This leads to the second sense of faith, which Wesley refers to: “ἔλεγχος of things that are not seen.” ἔλεγχος is a New Testament hapax legomenon, with no other uses elsewhere to compare this usage to. However, both the LSJ and the BDAG lexicons suggest the meaning of the word is related to the evaluation and the arguments made on behalf of something or someone. But is prototypical usage is as a term of rhetorical argument based upon a particular idea, which is known as stasis in ancient rhetorical theory. This aligns with the usage of ὑπόστασις as a basic belief that is being evaluated. However, Hebrews 11 isn’t about aligning rhetorical arguments about what one believes, but rather the examples of people in Israel’s history whose faith pushed them to act when there was no immediate proof or confidence that would obtain what was promised to them by God. Allowing this rhetorical term to be reappropriated in this context, faith is being portrayed as testing God’s promises by believers acting upon it themselves. In other words, faith is putting God’s faithfulness to His promises to the test by acting according to it. Faith is an opportunity to understand discover God’s faithfulness, which entails acts of interpreting what God is doing rather than epistemic evaluations of that.
In neither instance sense, then, is the author of Hebrews referring to a meta-cognitive confidence that rules out any questioning or doubt. Rather, faith is about people who act on the most fundamental convictions in God’s promises, allowing God to be faithful. Thus, Wesley’s understanding of faith as being about an absolute inner assurance about what one believes is a bit misplaced, echoes his own struggles with confidence in his faith than the NT’s concern about the content of who and what one has faith in and the way one’s actions put that faith into action. While certainly, Paul places an important emphasis on the witness of the Spirit, Paul does not address issues of confidence but the issues of content: one recognizes oneself as a child of God as recipients of the eschatological fulfillment of God’s promises of the inheritance to the descendants of Abraham through THE descendant Jesus Christ, THE Son of God; the witness of the Spirit was a way in which one made sense of one’s life and experience as signifying something about one’s relationship to God in a hermeneutical fashion. But the Enlightenment shifted the question from content to epistemic justification, thus influencing Wesley to read the New Testament as centrally focused upon epistemic concerns rather than hermeneutical ones. While Paul occasionally addresses epistemic considerations, such as in 1 Corinthians, Paul is more hermeneutic than epistemic, in contrast to the Enlightenment’s and Wesley’s epistemic orientation.
In summary, then, my critique from within the Wesleyan tradition is an overemphasis on the individual’s meta-cognitive confidence in one’s belief. This has made the Wesleyan movements susceptible to the erosion of the core doctrines of Christian faith into a mass of pluralistic ambiguity, fostered by an epistemic faith that is susceptible to erosion if one simply forgets the confidence Wesley ascribes to faith that comes from the witness of the Spirit. At that point, skepticism begins to intrude more and more into the sense of faith, question all that one believes with equal veracity. If faith is defined epistemically, then subtle alterations of the epistemic framework alters the entirety of the way people relate to the content of what they believe. Meanwhile, a hermeneutic conception of faith would allow for degrees of epistemic skepticism about various things, but would not be defined by a specific epistemic outlook. Instead, a more hermeneutic conceptualizing of faith would be more cognitive, rather than meta-cognitive, focused on putting into action what one believes rather than being focused upon searching for certainty or tearing down what is not certain.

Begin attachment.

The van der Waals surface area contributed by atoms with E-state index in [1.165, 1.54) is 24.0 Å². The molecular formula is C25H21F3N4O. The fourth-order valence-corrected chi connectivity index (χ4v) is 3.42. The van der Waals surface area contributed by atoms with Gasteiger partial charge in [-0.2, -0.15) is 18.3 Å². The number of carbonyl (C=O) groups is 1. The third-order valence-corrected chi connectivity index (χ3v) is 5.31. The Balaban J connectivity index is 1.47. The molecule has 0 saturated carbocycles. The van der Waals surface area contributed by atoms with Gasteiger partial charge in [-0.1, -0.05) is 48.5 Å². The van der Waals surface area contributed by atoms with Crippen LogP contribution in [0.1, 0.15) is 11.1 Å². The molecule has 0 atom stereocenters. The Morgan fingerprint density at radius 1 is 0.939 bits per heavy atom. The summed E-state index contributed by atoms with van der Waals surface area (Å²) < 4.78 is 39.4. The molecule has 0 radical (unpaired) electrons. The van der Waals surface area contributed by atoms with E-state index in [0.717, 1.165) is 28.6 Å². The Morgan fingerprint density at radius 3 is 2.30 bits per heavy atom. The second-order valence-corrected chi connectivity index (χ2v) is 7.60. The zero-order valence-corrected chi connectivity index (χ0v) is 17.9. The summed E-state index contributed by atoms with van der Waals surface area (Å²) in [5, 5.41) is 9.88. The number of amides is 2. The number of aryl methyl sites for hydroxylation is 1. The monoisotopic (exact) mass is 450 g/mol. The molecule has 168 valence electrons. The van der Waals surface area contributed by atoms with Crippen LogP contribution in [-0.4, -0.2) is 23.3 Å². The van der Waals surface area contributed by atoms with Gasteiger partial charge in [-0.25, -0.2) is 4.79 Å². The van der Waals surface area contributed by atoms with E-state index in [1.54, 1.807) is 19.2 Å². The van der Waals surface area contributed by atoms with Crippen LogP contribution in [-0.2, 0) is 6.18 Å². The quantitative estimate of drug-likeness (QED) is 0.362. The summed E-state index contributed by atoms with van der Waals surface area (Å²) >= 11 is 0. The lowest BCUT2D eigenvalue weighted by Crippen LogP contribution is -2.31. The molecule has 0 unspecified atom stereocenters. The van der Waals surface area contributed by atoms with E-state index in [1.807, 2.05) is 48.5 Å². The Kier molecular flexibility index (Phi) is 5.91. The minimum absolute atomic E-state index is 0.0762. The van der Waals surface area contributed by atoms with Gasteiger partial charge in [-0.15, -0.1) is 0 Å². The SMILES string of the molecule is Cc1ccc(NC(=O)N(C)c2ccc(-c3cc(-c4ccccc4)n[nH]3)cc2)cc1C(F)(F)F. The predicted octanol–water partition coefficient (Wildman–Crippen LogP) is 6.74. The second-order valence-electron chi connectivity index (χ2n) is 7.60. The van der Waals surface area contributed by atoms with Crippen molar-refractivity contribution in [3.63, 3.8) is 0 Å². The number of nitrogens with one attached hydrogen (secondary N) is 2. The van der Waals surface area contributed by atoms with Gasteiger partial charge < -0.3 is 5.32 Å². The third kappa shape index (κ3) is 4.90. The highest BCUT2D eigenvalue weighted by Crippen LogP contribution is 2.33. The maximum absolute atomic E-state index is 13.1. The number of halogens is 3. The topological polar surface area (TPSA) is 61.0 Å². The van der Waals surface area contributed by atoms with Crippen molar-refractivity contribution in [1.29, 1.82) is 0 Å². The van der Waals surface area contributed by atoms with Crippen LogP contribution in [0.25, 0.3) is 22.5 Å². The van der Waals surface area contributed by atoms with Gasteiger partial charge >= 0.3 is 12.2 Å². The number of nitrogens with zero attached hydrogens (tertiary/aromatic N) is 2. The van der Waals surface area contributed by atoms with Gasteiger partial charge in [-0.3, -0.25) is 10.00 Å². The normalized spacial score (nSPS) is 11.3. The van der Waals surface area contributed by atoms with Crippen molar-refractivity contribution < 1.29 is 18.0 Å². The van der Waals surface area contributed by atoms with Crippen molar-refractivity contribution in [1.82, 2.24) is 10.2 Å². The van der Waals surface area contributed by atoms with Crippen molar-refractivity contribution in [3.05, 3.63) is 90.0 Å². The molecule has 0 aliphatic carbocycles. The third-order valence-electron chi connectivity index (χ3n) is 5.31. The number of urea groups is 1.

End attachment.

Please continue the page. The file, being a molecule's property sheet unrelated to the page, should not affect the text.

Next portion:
And perhaps this is simply a reflection of my own experiences, much as I spoke of Wesley’s. My own experience is one who combined a flair for epistemic skepticism with Wesleyan theology produced a deep spiritual struggle that I experience in the midst of some very difficult moments amongst the rest of my life. The result is a person who was looking for epistemic confidence for what I thought or believed, rather than a hermeneutical ability to make sense of the leading of God, but never able to find that confidence because of my epistemic skepticism. In that, I feel a resemblance to Wesley’s spiritual development, but I break with Wesley’s formative pattern into a person who sought to find absolute confidence based upon an experience of the Holy Spirit. I rather move to a shift with a better balance between hermeneutics and epistemology, in which I trust that the Spirit will provide the eyes to see and ears to hear if I am faithful, but still retaining a healthy caution, although not impassioned skepticism, towards the excesses of overexuberant ‘spiritual’ confidence.
- My main criticism of this taxonomy of grace is it is as with many of the Protestant soteriologies are too influenced by trying to understanding God’s saving work in a linear, sequential, orderly manner, as is salvation is an assembly line. This sequential, orderly process has a tendency to misconstrue various Biblical narratives of God’s saving work as outlining specific stages of the salvation process. While the sequence is sometimes considered important, particularly Paul, developing an ordo salutis is not the overriding concern it was with early Protestant theologies.
- John Wesley, The Works of John Wesley, vol. 12, Third Edition. (London: Wesleyan Methodist Book Room, 1872), 58.
- Ibid., 60.
- Ibid., 66.